It’s also a good idea to create a safety checklist to ensure the employee feels confident and that he or she is working under safe conditions. Employers need to manage health and safety risks arising from telecommuting such as fire, electrical problems, ergonomics, air quality, and security. Liability issues, such as snow on sidewalks, should be
addressed before telecommuting begins. The employer should also address the fact that, if necessary, their employer can inspect equipment and monitor their performance.

In addition, you should establish the positions that are eligible for telecommuting; or the tasks that can be done remotely. At the same time, make sure the policy clearly
spells out which positions will be difficult, if not impossible, to fill or hold by telecommuting.

When assembling a home office, the employer needs to determine what equipment and supplies will be provided by the company. Telecommuters often begin working with their own equipment, or their employer’s spare equipment, or use their own computers. In case of lost or stolen equipment, it might be necessary to expand the corporate liability insurance to cover accidents outside the office. If the worksite is established in the telecommuter’s home, the homeowner’s or rental insurance might be sufficient. However, the company might decide to assume any additional premium costs rather than require the employee to pay for them.

In summary, telecommuting has come a long way in the almost 40 years since it started. Although it’s not for everyone, it should definitely be an option that should be seriously and carefully considered. 01.29.2012

The National Labor Relations Board’s (NLRB) Acting General Counsel Lafe E. Solomon issued a new report on January 24, 2012 on unfair labor practice cases involving employee use of social media and online communications, reviewing 14 cases recently considered by his office and describing the conclusions he reached about the rights of employees and the obligations of employers under federal labor law.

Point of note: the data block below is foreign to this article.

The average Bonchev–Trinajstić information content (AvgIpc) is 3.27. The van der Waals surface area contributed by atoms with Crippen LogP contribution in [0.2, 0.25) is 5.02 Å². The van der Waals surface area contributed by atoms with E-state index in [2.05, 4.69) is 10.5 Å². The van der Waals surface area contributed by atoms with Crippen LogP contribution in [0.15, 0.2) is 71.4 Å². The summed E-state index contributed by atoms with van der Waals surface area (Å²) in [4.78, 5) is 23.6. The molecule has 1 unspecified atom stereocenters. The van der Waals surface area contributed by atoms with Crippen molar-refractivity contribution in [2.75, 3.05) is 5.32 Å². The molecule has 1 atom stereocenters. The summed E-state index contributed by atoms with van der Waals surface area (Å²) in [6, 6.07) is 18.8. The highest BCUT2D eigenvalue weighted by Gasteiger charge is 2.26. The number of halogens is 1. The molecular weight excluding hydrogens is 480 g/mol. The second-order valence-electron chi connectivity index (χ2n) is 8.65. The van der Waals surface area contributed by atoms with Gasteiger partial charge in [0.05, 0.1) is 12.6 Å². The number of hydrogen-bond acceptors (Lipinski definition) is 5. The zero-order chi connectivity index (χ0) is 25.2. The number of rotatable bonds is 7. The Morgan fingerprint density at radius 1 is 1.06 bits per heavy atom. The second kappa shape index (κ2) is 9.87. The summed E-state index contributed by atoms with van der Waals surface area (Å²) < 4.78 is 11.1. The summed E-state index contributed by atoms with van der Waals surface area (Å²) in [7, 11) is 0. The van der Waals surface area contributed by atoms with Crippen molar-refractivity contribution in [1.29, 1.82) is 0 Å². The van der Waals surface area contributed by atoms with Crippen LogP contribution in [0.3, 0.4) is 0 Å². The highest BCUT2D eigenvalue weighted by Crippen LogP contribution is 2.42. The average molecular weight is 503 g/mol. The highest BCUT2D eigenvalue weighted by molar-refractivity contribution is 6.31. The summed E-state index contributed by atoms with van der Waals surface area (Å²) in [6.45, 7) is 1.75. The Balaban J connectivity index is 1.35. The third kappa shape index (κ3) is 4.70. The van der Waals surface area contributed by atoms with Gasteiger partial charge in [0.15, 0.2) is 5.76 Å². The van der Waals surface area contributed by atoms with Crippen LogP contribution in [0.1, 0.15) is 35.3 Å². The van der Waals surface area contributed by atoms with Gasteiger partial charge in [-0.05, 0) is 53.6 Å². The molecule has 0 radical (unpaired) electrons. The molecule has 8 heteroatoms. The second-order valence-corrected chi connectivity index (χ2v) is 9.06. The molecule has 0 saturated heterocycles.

According to Memorandum OM 12-31, which updated an August 2011 report, the acting general counsel continues to take the view that employees using social media to engage in protected concerted complaints about their employment are protected by the National Labor Relations Act (NLRA), while employees who merely air individual gripes lack statutory protection.

Solomon’s report also provides guidance for employers drafting policies on employees’ social media use. The acting general counsel considered seven cases on policy language, and found that five employers had adopted overbroad policies that violated employee rights, while one employer had a lawful provision, and another started out with an illegal policy, but managed to amend it to conform to the NLRA.

Solomon discussed several cases in which NLRB’s Division of Advice was required to determine whether employees who engaged in online complaints were protected by Section 7 of the NLRA. Names of the parties were removed from the case summaries he provided.